How can I prove $(a+b)\mod m = ((a \mod m) + (b \mod m)) \mod m$?

How Can I prove $$(a+b) \mod m = ((a \mod m) + (b \mod m)) \mod m?$$

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Let $a\mod m= a_1$ and $b\mod m = b_1$.


$$\begin{cases}m\mid a-a_1\\m\mid b-b_1\end{cases}\implies m\mid a+b-(a_1+b_1)$$

$$\iff a+b\equiv a_1+b_1\pmod{m}\iff (a+b)\mod m=(a_1+b_1)\mod m\\\iff (a+b)\mod m =((a\mod m)+(b\mod m))\mod m\ \ \ \square$$

Using $\,\ c\equiv d\pmod m\color{#c00}\iff \bar c = \bar d,\ $
where $\,\ \bar n := (n\bmod m)\ $

${\rm mod}\ m\!:\,\ a\color{#c00}\equiv \bar a$
$\qquad\qquad\, b\color{#c00}\equiv \bar b$
$\ \, \Rightarrow\,\ a+b\equiv \bar a + \bar b\,\ $ by the $ $ Congruence Sum Rule

$\color{#c00}\Rightarrow\, (a+b)\ {\rm mod}\ m\, \equiv\, (\bar a + \bar b)\ {\rm mod}\ m,\,\ $ which is the titled claim.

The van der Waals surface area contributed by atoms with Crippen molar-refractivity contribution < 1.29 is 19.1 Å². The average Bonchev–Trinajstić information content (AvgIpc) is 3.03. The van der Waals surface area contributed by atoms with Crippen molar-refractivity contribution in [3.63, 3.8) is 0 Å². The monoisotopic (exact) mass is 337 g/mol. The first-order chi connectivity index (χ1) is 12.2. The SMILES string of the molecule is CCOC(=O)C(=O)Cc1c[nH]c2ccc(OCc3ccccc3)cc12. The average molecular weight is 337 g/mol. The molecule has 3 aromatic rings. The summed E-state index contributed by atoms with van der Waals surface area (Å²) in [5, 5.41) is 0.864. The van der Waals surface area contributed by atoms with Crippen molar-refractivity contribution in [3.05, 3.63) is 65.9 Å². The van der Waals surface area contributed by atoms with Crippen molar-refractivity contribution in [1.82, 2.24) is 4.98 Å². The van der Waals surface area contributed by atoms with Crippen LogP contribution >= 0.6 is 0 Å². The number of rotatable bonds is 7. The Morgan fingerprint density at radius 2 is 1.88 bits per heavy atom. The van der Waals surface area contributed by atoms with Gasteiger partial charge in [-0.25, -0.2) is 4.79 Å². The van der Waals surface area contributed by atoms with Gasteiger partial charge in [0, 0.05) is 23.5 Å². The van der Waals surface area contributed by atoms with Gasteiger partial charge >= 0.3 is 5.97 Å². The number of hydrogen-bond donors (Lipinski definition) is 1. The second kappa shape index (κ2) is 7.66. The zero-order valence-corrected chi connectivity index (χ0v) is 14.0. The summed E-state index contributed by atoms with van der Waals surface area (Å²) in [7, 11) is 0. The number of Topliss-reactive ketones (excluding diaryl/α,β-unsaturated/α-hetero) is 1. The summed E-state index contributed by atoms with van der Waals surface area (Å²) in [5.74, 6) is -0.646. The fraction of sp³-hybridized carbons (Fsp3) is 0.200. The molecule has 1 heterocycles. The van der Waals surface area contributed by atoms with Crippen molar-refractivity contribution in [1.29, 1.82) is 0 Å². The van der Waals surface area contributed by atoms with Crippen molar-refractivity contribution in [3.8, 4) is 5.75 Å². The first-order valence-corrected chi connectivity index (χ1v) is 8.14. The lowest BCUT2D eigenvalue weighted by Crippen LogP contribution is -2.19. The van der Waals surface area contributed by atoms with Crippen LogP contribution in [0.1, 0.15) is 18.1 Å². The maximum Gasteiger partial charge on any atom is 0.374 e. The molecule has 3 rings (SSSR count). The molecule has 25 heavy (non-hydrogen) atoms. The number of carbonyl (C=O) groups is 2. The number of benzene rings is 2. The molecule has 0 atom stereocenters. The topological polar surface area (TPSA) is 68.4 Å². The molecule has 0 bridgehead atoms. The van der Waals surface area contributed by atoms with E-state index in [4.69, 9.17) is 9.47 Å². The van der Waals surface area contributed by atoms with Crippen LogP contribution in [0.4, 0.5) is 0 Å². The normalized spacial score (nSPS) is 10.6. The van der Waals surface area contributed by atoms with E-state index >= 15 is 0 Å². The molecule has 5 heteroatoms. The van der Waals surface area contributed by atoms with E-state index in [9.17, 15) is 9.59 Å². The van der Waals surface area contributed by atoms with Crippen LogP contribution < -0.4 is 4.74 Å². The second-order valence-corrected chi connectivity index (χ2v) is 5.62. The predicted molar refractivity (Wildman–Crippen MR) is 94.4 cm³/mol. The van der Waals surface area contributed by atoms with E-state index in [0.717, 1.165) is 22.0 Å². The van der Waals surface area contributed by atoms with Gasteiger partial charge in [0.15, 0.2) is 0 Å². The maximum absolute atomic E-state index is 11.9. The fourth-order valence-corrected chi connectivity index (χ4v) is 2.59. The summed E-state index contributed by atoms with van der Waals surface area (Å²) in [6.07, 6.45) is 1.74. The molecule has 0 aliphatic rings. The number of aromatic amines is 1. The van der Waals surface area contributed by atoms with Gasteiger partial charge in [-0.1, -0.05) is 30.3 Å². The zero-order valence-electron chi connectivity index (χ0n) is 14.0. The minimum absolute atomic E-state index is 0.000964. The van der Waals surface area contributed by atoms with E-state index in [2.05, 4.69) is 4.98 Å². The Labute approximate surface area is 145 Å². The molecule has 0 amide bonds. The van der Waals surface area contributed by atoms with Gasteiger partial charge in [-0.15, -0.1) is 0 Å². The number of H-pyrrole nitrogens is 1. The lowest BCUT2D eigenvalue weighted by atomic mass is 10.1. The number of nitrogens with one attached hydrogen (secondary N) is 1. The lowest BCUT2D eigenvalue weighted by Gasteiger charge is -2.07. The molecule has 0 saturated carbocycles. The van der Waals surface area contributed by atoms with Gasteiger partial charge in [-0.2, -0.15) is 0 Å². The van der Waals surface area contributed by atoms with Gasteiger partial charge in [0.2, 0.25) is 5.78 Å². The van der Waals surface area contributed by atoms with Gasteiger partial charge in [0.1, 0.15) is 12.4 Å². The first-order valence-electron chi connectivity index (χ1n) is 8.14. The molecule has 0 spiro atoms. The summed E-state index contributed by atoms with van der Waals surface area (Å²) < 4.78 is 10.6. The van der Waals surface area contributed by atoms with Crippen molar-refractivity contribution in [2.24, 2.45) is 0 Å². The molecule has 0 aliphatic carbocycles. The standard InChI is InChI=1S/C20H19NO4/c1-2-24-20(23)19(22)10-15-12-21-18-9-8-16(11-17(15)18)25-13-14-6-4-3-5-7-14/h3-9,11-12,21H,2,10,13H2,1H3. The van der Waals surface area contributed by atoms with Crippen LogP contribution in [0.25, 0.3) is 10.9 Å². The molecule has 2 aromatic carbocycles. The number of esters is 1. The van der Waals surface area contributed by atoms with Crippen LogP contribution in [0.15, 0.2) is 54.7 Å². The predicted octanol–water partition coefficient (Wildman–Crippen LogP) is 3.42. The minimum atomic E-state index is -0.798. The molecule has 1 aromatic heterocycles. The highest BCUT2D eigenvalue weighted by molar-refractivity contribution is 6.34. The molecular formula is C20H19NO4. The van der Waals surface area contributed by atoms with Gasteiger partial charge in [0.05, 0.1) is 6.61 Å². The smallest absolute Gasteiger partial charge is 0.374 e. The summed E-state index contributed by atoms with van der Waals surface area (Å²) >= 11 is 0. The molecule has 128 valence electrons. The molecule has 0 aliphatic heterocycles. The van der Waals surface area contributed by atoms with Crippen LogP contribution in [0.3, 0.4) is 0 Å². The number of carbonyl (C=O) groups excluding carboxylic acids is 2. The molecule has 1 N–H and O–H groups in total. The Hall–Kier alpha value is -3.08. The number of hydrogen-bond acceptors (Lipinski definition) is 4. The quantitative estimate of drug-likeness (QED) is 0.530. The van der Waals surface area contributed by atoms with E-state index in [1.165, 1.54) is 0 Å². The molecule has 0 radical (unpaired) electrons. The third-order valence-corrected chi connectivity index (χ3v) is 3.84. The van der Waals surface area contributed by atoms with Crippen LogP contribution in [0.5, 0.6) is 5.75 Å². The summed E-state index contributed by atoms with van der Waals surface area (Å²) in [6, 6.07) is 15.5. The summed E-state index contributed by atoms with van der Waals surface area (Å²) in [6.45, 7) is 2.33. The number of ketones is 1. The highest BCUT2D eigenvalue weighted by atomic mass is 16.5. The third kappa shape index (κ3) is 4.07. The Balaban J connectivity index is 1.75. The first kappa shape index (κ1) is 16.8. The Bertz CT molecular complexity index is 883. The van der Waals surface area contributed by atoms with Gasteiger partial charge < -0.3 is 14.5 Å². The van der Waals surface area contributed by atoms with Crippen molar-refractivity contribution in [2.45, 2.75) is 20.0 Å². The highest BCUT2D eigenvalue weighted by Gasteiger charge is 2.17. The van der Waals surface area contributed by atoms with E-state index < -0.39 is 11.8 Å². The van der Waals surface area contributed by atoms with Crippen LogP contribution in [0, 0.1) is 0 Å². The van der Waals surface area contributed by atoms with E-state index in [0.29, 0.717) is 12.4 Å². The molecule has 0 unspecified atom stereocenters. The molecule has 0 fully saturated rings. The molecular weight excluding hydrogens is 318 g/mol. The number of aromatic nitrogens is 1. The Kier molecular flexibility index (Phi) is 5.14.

Remark $ $ Generally, as above, to prove an identity about mod as an operator it is usually easiest to first convert it into the more flexible congruence form, prove it using congruences, then convert back to operator form.

If $\pmod m$ just means that you subtract or add multiples of $m$ until you end up in the range $0,1,2,…,m-1$ then the RHS is easily compared to the LHS by collecting multiples of $m$.